So "if I'm ever in a romantic comedy, I will definitely be the other guy. But I enjoy the otherness of that. I really genuinely do. I've always enjoyed the outer reaches of things," said Mitchell.
Characters don't get much more "other" than Monroe, an unusually disciplined member of a tribe of mythical wolf-like creatures known as Blutbaden (BLOOT-baad-en) who in "Grimm" strikes up an unlikely alliance with Portland homicide Detective Nick Burkhardt (David Giuntoli).
Burkhardt's only recently discovered his own legacy as a descendant of "Grimms," who've spent centuries hunting Monroe's people and other mythical creatures hiding in plain sight as ordinary-looking humans.
Mitchell's own legacy is a bit more down to the earth.
He carries the name of a prominent Philadelphia ancestor, physician and writer Silas Weir Mitchell, who's sometimes been called "the father of neurology," and he's used to the occasional confusion that causes in a wired world.
"I think I've taken him over on Google. If you Google 'Silas Weir Mitchell' now, I think finally I'm first," he said, describing his illustrious predecessor as "way back on the tree."
The actor, who attended Montgomery Country Day and the Tarleton School - where he recalls making his theatrical debut as the Grimm Brothers' character Hansel of "Hansel and Gretel" in third grade - has a master's in theater from the University of California at San Diego and majored in theater and religious studies at Brown.
Studying religion turned out to be "apropos" for his understanding of "Grimm," he said.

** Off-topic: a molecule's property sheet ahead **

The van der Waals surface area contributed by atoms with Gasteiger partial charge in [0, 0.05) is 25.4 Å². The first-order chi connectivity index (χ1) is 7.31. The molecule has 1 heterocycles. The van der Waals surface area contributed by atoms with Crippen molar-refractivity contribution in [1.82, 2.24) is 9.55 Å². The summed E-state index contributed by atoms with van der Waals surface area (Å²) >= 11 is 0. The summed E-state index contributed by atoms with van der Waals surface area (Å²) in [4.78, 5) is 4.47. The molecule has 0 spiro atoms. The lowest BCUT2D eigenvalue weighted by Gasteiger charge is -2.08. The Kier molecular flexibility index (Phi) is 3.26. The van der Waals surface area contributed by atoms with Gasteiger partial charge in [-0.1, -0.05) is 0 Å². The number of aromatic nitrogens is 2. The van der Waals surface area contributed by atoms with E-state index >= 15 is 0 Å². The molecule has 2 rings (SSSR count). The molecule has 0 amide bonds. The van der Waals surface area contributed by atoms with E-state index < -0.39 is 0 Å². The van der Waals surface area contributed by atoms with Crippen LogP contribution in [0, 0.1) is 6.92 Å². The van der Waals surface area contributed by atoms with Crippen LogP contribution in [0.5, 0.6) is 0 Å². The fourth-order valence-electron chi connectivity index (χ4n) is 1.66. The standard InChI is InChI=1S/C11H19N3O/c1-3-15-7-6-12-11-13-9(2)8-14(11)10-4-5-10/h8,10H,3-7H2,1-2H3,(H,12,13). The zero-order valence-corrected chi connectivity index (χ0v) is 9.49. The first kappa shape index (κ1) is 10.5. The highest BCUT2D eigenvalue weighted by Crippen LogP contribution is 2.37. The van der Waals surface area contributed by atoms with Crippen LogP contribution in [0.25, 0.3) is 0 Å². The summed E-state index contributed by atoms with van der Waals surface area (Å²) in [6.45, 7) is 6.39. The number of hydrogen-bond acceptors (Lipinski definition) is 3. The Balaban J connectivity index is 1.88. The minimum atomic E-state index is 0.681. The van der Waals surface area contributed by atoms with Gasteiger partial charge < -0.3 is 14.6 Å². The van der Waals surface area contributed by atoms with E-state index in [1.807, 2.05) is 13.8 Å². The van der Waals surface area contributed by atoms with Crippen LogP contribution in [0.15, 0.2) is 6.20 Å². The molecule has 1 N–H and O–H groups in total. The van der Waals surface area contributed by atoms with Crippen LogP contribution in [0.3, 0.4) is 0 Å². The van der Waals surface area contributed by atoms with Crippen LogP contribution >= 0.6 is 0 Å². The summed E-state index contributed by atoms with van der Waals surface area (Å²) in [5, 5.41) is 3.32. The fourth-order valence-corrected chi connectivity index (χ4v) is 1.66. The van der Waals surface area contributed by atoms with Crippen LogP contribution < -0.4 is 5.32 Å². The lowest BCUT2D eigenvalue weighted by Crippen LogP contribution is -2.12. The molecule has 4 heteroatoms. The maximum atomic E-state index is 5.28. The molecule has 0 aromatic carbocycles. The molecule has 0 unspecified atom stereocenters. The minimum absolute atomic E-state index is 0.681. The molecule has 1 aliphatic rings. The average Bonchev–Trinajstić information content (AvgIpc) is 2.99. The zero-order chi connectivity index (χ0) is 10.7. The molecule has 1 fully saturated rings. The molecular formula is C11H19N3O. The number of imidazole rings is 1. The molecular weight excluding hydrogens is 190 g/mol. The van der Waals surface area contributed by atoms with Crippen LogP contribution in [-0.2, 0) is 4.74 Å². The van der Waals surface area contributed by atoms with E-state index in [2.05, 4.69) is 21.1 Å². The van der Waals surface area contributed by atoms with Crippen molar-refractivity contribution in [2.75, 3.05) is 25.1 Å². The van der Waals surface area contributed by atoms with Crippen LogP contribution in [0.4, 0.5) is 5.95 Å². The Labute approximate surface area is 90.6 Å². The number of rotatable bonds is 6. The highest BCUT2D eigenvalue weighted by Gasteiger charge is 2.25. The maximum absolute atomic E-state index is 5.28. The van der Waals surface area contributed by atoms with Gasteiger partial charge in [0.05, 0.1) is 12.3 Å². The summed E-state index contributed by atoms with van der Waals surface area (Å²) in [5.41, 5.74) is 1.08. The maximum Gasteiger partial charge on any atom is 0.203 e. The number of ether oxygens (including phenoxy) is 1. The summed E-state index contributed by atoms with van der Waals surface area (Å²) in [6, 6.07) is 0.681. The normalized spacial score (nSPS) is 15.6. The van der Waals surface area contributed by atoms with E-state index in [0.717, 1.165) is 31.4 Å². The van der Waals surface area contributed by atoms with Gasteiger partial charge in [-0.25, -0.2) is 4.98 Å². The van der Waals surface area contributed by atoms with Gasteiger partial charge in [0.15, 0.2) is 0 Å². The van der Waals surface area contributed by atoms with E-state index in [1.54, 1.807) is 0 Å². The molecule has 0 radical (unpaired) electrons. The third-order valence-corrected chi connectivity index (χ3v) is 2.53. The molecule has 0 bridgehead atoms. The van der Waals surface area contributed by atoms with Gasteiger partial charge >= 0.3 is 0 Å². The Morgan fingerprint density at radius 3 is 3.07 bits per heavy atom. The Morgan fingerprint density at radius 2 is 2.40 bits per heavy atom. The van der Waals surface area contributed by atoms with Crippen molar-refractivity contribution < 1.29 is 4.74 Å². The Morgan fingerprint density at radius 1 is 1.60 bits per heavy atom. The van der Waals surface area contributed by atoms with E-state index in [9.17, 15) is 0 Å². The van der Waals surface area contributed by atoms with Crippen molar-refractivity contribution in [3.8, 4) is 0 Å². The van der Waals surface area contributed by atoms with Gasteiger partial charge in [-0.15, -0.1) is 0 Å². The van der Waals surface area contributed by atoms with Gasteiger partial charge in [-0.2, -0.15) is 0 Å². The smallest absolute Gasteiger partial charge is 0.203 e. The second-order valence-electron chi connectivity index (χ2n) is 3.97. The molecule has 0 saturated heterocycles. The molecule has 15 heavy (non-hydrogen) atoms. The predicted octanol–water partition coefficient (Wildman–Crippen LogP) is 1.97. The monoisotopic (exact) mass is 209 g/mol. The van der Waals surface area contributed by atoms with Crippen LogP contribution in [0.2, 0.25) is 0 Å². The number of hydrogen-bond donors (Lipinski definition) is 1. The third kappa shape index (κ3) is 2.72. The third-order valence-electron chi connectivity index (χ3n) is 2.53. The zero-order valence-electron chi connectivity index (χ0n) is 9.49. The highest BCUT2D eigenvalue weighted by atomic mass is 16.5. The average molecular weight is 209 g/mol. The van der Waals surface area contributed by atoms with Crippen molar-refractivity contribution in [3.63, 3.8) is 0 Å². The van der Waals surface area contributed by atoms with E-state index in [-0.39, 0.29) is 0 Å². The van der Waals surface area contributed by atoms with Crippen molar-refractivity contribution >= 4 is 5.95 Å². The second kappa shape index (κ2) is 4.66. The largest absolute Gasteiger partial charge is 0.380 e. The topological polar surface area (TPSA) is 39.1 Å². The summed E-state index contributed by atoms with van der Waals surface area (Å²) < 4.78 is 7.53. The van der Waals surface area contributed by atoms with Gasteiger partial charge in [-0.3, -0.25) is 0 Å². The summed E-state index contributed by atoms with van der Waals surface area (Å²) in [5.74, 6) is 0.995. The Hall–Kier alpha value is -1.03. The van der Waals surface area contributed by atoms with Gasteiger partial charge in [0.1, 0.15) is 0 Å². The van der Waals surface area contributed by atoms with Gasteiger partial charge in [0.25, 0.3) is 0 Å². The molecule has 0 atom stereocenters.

"The way I tend to look at what goes on in that world, not to sound high-faluting, forgive me, but it's sort of psycho-mythological in a lot of ways," Mitchell said. "I think a lot of mythology is meaningful to us as humans because it puts psychological forms in a kind of an organization that we can understand."
Like his character, Mitchell's no stranger to the discipline of Pilates, which he practiced for "about 10, 12 years," though he's not currently doing it.
"The wonderful thing about the Pilates element â¦Joseph Pilates' original term for what he called this form of exercise that he discovered? He called it 'contrology.' I mean, how apropos is that?" he said.
Not that Mitchell seems to be looking for a perfectly controlled Monroe.
"The inner conflict is really something that is delightful to play," he said. "Fighting your nature. It's a rich field, a rich soil for an actor." n
Contact Ellen Gray at 215-854-5950 or firstname.lastname@example.org follow on Twitter @elgray.Read her blog at EllenGray.tv.